Proposals for the new farm bill are getting attention. The Trump administration is calling for major budget cuts at USDA, including farm programs.
In a time when Iowa farmers are worrying about low farm income and severe drought issues across the state, they are concerned lawmakers will make big cuts to programs, such as crop insurance, that will further impact their bottom line. Many landowners are also worried conservation program funding and cost-share programs are on the chopping block.
Discussion of the farm bill was the focus last month at the Second Iowa Ag Summit, organized by Bruce Rastetter, CEO of Summit Group. The event brings together farmers, state and federal officials and representatives of the ag industry.
Perdue at the podium
USDA Secretary Sonny Perdue was the keynote speaker, along with Iowa Gov. Kim Reynolds and U.S. Sens. Chuck Grassley and Joni Ernst, both Republicans from Iowa, among others. Topics covered water quality, conservation and renegotiation of NAFTA. In his remarks, Grassley said, “The farm bill is the pre-eminent piece of legislation for rural America. I know of no other piece of legislation that impacts such a large area of our country.”
Grassley is hopeful Congress can pass a farm bill before the Christmas holiday. He also said there will be no new funding, so we can expect that existing and proposed new programs will have access to the same pot of money.
Some attendees said cuts in the farm bill will have little to no impact on the overall federal budget, because the farm bill represents only about 2%. Others, such as Wendy Wintersteen, dean of Iowa State University’s College of Ag and Life Sciences, urged Congress to invest more money in ag research to help the U.S. prepare for the next crisis in our food system, which we cannot predict.
Perdue’s visit to Iowa was part of a larger tour across the Midwest, labeled the “Back to Our Roots” RV tour. Perdue said, “We want a stable safety net for producers. While we recognize we don’t want Congress interfering with the market, we want producers producing for the market and not the program.” He told farmers they can no longer talk among themselves and must engage in public policy at both the state and federal level and remind those in Congress what farmers do and what they need from USDA.
Date of next farm bill
The House Ag Committee went on the road the first week of August to engage in listening sessions, as lawmakers prepare to write the next farm bill. It appears farmers can expect a new farm bill, as Grassley hopes, before year-end or early in 2018.
Obviously, the future of the farm bill is tied up in fiscal year 2018 budget negotiations and tax reform — another top priority of legislators. However, recommendations and the work of preparing the new farm bill are underway.
The American Farm Bureau Federation sent its plan to the House and Senate ag committees, proposing to overhaul commodity programs by allowing farmers enrolled in USDA’s Agriculture Risk Coverage (ARC) program to choose between calculating yields on a simple 10-year average or five-year Olympic average (the five-year Olympic average is the only choice now).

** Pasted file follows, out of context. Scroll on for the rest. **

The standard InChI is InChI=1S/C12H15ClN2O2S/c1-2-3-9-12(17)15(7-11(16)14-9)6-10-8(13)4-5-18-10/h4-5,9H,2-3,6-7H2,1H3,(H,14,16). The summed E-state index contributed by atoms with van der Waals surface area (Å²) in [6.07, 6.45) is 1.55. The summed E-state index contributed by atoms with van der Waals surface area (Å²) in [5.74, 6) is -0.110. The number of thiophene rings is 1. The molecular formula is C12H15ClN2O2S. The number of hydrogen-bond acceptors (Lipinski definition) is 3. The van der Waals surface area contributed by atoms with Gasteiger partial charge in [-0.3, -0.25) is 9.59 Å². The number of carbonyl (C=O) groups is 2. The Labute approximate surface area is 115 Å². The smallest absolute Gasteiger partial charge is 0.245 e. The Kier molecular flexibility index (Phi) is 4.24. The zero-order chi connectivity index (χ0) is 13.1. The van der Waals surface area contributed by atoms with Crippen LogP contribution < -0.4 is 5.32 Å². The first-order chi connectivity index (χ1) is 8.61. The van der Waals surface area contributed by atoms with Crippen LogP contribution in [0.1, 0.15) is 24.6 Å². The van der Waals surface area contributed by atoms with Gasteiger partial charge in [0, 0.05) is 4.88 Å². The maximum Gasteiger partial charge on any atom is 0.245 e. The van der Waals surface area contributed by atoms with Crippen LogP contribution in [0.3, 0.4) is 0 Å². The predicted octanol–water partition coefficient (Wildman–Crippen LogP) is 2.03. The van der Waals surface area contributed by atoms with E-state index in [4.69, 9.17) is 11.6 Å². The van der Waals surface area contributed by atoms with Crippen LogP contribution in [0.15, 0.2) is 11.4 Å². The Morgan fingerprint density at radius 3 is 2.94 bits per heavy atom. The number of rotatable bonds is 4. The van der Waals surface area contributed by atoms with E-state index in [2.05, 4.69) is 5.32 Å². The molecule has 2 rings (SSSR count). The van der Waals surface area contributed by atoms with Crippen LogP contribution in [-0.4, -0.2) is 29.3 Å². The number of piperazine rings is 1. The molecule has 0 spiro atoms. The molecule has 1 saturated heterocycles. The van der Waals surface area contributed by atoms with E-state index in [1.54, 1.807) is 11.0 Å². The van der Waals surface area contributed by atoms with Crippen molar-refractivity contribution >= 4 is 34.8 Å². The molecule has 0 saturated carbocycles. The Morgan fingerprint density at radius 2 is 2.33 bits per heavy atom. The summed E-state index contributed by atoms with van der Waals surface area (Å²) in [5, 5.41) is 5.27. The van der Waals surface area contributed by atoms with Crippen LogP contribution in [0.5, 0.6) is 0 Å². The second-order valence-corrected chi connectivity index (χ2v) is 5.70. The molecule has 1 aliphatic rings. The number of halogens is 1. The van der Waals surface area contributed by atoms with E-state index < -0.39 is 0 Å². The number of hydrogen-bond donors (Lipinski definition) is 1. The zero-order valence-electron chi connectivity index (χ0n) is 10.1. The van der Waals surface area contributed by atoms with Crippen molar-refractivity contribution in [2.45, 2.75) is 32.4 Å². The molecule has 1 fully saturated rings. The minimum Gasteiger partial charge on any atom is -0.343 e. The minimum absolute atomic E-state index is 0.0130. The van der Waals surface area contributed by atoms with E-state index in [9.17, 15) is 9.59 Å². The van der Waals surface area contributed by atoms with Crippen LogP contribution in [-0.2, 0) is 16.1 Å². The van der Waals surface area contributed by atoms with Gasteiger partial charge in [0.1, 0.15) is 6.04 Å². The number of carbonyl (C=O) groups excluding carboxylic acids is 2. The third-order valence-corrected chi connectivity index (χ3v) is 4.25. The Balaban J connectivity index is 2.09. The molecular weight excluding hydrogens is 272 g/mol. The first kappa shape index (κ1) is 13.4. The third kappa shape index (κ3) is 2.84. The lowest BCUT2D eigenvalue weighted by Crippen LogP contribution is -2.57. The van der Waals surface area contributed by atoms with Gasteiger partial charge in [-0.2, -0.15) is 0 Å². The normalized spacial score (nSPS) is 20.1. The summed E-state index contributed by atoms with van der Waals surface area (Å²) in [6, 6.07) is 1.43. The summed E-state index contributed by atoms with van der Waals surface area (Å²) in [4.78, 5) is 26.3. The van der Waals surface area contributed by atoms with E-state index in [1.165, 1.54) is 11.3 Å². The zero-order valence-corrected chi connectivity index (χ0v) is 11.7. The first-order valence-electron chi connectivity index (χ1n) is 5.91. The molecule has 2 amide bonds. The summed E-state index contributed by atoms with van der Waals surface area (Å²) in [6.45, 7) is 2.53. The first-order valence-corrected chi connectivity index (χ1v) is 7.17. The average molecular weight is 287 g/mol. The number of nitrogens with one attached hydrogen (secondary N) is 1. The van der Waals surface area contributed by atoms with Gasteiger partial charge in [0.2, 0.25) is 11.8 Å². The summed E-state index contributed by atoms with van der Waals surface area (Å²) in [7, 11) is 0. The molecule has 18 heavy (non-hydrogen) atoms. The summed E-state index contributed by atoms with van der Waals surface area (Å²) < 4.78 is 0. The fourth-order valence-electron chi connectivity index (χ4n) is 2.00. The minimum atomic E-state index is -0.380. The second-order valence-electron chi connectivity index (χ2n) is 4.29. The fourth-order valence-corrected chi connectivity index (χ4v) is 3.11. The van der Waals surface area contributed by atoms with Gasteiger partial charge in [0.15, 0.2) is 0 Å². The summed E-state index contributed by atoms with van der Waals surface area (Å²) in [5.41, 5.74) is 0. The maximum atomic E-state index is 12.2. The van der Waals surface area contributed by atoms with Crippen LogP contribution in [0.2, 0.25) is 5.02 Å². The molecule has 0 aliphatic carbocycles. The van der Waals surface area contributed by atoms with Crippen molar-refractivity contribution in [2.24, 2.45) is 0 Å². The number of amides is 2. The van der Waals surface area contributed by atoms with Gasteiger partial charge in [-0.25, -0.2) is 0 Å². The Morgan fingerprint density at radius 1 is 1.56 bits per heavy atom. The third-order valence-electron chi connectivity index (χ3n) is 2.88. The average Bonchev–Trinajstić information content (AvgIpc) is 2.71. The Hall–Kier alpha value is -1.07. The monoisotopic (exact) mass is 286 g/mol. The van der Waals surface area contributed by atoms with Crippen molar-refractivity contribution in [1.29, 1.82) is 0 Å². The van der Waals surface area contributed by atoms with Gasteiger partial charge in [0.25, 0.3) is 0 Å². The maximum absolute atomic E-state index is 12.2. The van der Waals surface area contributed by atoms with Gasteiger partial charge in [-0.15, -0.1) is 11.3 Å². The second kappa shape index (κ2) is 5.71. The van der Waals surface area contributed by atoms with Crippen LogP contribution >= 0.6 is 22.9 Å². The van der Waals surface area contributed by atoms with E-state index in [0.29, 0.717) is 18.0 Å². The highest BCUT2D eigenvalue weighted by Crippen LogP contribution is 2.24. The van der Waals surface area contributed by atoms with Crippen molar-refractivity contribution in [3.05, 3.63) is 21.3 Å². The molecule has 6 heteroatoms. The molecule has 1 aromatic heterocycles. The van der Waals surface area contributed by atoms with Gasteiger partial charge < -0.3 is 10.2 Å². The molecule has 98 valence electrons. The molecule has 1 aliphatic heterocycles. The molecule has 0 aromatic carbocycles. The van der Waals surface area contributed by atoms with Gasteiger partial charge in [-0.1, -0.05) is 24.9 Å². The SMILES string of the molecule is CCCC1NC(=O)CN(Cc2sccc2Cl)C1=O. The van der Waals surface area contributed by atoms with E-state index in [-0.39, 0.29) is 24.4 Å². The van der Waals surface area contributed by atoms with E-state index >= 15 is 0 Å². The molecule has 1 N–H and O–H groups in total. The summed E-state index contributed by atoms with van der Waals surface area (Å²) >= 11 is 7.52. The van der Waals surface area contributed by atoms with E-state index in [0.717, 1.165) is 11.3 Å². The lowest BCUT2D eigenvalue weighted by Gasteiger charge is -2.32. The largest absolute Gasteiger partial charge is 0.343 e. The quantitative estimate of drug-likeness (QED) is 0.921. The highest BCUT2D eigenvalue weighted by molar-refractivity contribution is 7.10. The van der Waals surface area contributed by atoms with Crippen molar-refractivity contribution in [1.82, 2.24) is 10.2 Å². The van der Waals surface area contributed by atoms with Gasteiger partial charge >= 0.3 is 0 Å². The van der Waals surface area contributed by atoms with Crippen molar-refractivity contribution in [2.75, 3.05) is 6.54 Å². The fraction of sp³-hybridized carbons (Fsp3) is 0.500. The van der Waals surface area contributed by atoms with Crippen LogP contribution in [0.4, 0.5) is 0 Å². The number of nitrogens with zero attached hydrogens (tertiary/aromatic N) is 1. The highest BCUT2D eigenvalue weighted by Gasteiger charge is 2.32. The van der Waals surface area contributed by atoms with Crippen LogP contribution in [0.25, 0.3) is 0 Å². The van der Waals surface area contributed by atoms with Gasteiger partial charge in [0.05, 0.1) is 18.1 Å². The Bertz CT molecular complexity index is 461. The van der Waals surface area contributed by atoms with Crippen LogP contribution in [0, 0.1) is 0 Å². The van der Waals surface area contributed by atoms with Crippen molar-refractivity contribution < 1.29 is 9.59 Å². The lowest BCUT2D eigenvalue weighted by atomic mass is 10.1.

AFBF also proposes raising ARC reference prices by 5% for crops such as corn, soybeans, wheat, sorghum and minor crops. Also being discussed among other items are changes to the Margin Protection Program for dairy producers.
It does appear that legislators have a good understanding of what ag producers are dealing with across the country and recognize that all of ag is struggling with low prices along with damaging droughts across the High Plains.
In a July Senate Ag Committee hearing relating to crop insurance and risk management, Sen. Pat Roberts, R-Kan., said, “Given the current state of the farm economy and credit challenges facing producers, especially young and beginning farmers, it is essential we also examine the [Farm Service Agency] direct and guaranteed loan programs to determine if improvements can be made. As we review the risk management and credit programs and consider changes, the reality is we face budget constraints and limited resources for the farm bill.”
Some provisions may see changes
There is criticism regarding the Conser-vation Reserve Program, as mentioned by Ernst at the Iowa Ag Summit, in that Conservation Reserve Program payments have become too lucrative or excessive in states like Iowa, which, it is argued, deincentivizes farmers from producing a crop in a time of low farm incomes.
Some groups have proposed a new program that would allow for short-term CRP contracts. So far, AFBF has not proposed increasing the cap on CRP or creating the possibility for shorter-term contracts.
So the talk continues. At the Iowa Ag Summit, Perdue focused on the development of new and beginning farmers, and announced a mentoring program for these farmers.
As always, contacting your legislator to voice concerns relating to the farm bill is advisable. As the secretary suggested, those of us in the ag community cannot talk to ourselves; we have to be vocal about the future of farming in our state and to farmers’ needs for a new farm bill. Stay tuned.
Herbold-Swalwell is an attorney with Brick-Gentry PC in Des Moines. Contact her at email@example.com.